They count, using the concepts of "tens" and "ones," to figure out
how many days they have been in school. And after discussing the
weather, they draw a bar graph of how many cloudy, sunny and rainy
days there have been so far this month, analyzing which days are
"the most" and which "the least." Later, in math time, they use
small blocks to build houses or designs, learning how to identify
patterns (A-B, A-C, A-B) and identifying shapes like rhombus and
hexagon. Asked to name a red block, a 5-year-old replies, "A
trapezoid," as if the answer should be obvious.

 "We're trying to bombard them, to come at them from a whole
assortment of ways," said David Meglathery, the principal. "We know
more about learning; we know ways to make it more enticing. This
batch of kids, they're going to be stronger."

 The debate over kindergarten in Fairfield, in Connecticut's
richest county, captures the larger debate over kindergarten. Last
year, administrators pushed for a full-day kindergarten, saying
they needed more time to teach the expanded curriculum. But parents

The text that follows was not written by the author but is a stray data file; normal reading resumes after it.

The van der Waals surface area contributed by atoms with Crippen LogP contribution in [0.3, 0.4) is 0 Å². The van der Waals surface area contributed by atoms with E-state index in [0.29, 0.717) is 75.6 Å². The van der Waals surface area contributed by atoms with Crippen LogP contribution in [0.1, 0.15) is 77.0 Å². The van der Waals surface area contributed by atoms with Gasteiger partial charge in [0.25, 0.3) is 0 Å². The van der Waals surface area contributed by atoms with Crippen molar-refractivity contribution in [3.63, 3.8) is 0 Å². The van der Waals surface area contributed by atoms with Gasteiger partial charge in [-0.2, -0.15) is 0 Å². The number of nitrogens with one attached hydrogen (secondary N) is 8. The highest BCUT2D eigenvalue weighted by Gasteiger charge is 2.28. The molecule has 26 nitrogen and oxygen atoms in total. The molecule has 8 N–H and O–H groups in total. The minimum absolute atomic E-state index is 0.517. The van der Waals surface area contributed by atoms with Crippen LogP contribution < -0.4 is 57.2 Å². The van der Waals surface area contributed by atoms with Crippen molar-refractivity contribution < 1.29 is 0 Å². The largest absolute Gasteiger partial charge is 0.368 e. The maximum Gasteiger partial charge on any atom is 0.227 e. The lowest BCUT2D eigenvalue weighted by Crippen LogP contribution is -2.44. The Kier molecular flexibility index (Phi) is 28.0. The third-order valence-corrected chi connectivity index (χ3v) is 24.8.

resisted, saying children were too scheduled already. Ultimately,
the town decided to offer both full-day kindergarten and an option
to stay late just two days a week. Even then, parents worried that
the full day would give some students an unfair advantage later on.

 Teachers prefer the longer day because, as Carol Bertilson at
Osborn Hill said, in a half-day program, "by the time they settled
down and took off their coats, it was time to turn around and go
home again."

 But after a full day, some parents report that their children
arrive home at 3:45 and promptly put on their pajamas. One student
falls asleep in the car on the way home, although he lives only two
blocks from school.

 And some teachers say academics have squeezed out some of the
fun.

 "We used to do more creative arts and crafts," said Trish Tasco,
who teaches at Osborn Hill. "We didn't feel the crunch of the
curriculum."

 That complaint is heard elsewhere among parents. In Manhattan,
Nicky's mother, Tracy Beldoch, said that she had been disabused of
the notion that kindergarten was all play by the second year of
nursery school, which already included some academics. Still, she
said, she was surprised that her son's kindergarten has only 25
minutes for recess in a seven-hour day.

 "The teacher said, `We have a very busy curriculum, we have a lot
to accomplish,' " Ms. Beldoch said. "What's to accomplish by the
end of kindergarten?

 "There's nothing bad about children being exposed to these
things," she added. "But does it have to be at the expense of
running around and letting out some energy?"